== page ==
A Note From Gail Wathen: “I’d like to extend my sincerest and heartfelt thanks to all of those who assisted with W.A.R.M. this year. Your contributions of time, food service, prayer, donations, and friendship to our neighbors allowed for another successful year of hosting this much needed ministry. As we get back to our busy lives, I’d like to invite you to continue to remember those who are in need of basic necessities. It’s easy to forget when the faces of the homeless are no longer at our doorstep. I myself roll right back into my daily routines until this time next year when our week to host is upon us. This year will be different for me. I made a promise to myself and more importantly to God that I will not only remember but will actively seek ways with His guidance in which I can serve. T.J. Maday and I had many conversations with our guests which led to some eye opening discoveries. I’d like share some of those with you so that perhaps you can gain a better understanding of the challenges many face.
This is affordable housing. We had a lovely couple join us this year. This was their first experience being homeless. They were in their early fifties and had lived in a very nice condo. The wife had lost her job, and, while her husband still holds a good job outside of DC, they found that with their other expenses they could no longer afford rent. Searching for housing in this area has been a challenge for them. Working with a budget of $925/month they have found very few places. Those that are within their budget had a wait list. To get put on a wait list, one must submit a non-refundable application fee. This woman diligently spends her day placing job applications and looking for housing while her husband is at work. They were not the only ones this affected. We had others who worked but couldn’t afford housing.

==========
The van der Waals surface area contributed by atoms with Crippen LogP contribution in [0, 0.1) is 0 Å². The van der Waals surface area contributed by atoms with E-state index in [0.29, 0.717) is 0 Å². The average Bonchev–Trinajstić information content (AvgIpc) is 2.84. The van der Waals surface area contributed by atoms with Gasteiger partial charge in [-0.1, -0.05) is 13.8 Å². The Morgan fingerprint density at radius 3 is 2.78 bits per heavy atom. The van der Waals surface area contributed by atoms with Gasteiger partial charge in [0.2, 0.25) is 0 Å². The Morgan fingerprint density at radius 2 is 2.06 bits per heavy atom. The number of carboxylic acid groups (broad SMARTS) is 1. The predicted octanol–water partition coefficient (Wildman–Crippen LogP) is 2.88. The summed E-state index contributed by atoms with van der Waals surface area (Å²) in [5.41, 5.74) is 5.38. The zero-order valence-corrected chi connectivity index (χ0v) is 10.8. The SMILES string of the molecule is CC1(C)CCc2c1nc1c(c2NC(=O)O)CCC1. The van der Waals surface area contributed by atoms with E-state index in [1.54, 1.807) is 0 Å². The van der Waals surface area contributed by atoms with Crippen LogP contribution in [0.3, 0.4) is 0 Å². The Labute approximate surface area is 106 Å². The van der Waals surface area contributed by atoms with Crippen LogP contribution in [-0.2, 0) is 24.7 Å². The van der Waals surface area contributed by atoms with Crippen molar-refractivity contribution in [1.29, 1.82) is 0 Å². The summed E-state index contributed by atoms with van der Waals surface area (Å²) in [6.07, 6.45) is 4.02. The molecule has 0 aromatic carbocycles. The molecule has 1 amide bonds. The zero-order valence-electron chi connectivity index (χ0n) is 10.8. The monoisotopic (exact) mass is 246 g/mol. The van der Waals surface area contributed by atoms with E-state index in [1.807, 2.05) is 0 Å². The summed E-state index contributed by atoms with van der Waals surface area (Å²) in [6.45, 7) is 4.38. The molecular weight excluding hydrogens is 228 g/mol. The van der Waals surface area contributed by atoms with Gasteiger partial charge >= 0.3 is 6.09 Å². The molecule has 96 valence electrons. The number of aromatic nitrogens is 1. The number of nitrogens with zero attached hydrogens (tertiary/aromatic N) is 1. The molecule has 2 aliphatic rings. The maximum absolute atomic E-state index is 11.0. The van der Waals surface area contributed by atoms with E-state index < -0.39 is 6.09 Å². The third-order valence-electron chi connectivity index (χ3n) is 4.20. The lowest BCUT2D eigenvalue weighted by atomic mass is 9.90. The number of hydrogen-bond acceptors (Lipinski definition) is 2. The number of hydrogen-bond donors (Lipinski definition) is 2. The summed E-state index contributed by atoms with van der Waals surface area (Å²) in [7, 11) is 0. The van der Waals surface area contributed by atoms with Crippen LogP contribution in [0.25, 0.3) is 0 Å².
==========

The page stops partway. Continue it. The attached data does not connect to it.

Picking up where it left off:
The second thing I picked up on was lack of family support. I guess this really touched me as it was the 18, 19, 20 year olds that reminded me of my children. We had one individual who had gotten strep throat and was so very sick. He was 18 and his mom lived locally. While I don’t know the circumstances of his homelessness, it was hard for me to fathom not being there to support one of my children in a time of need. When I shared my heartbreak over this young man with someone they immediately said “well he must be on drugs or something for his mom to kick him out.” Perhaps…perhaps not, I don’t know. What I DO know is that in order to be a part of the WARM program each individual is initially screened by DSS and again screened each evening when they check into Three Oaks. That is why I could say he has not been a substance abuser while in the program and I don’t know that he ever was. Anyway, there were quite a few in the program who had family in the area. I am not judging as there are always two sides to every story. As a mom, however, it is difficult for me to imagine one of my children on the streets much less on the streets and sick.
I’m sure there are other stories. Many of you during your volunteer hours may have had some conversations that hit a nerve or pulled on a heart string. I just want you to know that lending your ear and listening means a lot. It’s just as important as a warm place to sleep and food for the stomach. So as we go back to our daily routines, I ask that you pray for our brothers and sisters and pray for me that God uses me for their good. If perhaps you feel moved to do more, contact me. Let’s begin a discussion that will lead to action.”